21 Jul

two konqueror js workarounds

In the evenings, I work on my KFM project – an ajax file manager. One of the current challenges is getting it to work in Konqueror.

I managed to overcome two head-wreckers yesterday – broken support for oncontextmenu, and no support for window.getSelection().removeAllRanges().

clearing the selected range

I’ll explain the latter first, as it was surprisingly simple in the end.

click here, then drag from the bottom right of the files area to the top left. note that the resulting rectangle surrounds some text, but the text is not selected (ie; not highlighted). That is the required result.

To do that in IE and Firefox, you simply empty the selection upon mousemove. For Firefox, that’s window.getSelection().removeAllRanges(), and for IE, that’s document.selection.empty();.

There is no equivalent for Konqueror, so I needed to wrack my brains to come up with a workaround.

In the end, it was bloody simple – when the dragging starts, create a transparent layer which floats above everything, and covers the entire window! That way, you simply cannot select anything if you want! When the drag is completed, simply remove the layer and carry on as normal.


This was a bit harder to workaround, but only because I couldn’t find any documentation that explained why it wasn’t working as expected.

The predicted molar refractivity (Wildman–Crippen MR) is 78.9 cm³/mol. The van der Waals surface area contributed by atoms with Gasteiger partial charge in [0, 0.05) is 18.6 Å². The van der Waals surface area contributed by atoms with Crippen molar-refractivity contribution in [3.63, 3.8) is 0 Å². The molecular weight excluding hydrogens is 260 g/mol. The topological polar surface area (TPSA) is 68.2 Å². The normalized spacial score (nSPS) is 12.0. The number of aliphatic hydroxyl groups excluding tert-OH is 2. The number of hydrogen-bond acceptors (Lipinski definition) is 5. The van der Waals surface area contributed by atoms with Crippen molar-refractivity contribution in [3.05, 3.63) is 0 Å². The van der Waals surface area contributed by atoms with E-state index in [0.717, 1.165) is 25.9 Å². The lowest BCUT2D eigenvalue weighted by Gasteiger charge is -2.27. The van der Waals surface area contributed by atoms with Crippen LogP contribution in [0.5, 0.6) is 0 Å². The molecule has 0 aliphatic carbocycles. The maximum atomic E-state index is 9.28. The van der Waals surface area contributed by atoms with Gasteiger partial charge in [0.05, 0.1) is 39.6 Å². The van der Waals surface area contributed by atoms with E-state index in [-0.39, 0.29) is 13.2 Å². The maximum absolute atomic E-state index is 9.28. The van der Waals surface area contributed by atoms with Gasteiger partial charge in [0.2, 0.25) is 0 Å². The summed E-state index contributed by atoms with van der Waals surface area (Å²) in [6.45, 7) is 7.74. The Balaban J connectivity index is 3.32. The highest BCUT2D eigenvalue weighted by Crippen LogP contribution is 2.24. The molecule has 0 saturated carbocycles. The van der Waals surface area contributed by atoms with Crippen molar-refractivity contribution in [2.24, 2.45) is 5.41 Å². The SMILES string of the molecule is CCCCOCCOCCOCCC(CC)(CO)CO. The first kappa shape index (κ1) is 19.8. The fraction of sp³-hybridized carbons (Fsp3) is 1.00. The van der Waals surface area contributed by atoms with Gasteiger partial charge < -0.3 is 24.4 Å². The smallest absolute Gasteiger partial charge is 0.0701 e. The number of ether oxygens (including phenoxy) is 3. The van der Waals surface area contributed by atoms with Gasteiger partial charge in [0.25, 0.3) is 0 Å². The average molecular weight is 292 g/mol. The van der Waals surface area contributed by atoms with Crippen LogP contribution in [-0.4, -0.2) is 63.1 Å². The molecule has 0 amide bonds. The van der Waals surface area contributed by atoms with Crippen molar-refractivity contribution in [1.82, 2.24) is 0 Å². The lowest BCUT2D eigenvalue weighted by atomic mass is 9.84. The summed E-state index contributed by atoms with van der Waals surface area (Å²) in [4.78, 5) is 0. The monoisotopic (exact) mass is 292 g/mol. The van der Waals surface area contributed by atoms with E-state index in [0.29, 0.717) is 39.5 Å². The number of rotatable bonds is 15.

The usual way to open a contextmenu is to attach an oncontextmenu event trigger to an element, then when it is triggered, you cancel the window’s default behaviour with e.preventDefault(), where e is the event (e.returnValue=false in IE).

Unfortunately, tests showed that in the case of Konqueror, oncontextmenu triggered the default behaviour before the script could prevent it.

I had to sit back and really think about this.

What is oncontextmenu? It is a trigger which activates when the right mouse button is clicked.

Upon onmouseup, the default behaviour rudely intrudes, so we need to use onmousedown instead, and cancel the default behaviour.

Now, I hate to write code that forks, so I tend to keep browser-specific code in completely separate files, where those browsers can override the correct functions with their own shoddy hacks. For example, on the KFM project, here is the main code, here are the IE-specific functions, and here are the Konqueror-specific functions.

Note the browser-specific versions of addEvent().

Correct (Firefox):

function addEvent(o,t,f) {

Internet Explorer:

function addEvent(o,t,f) {


function addEvent(o,e,f){
		case 'click':{
			f=(function(f){return function(e){if(e.button==1)f(e)}})(f);
		case 'contextmenu':{
			f=(function(f){return function(e){if(e.button==2){e.preventDefault();f(e)}}})(f);

There y’are. Took me hours to think those up. You get them for nothing.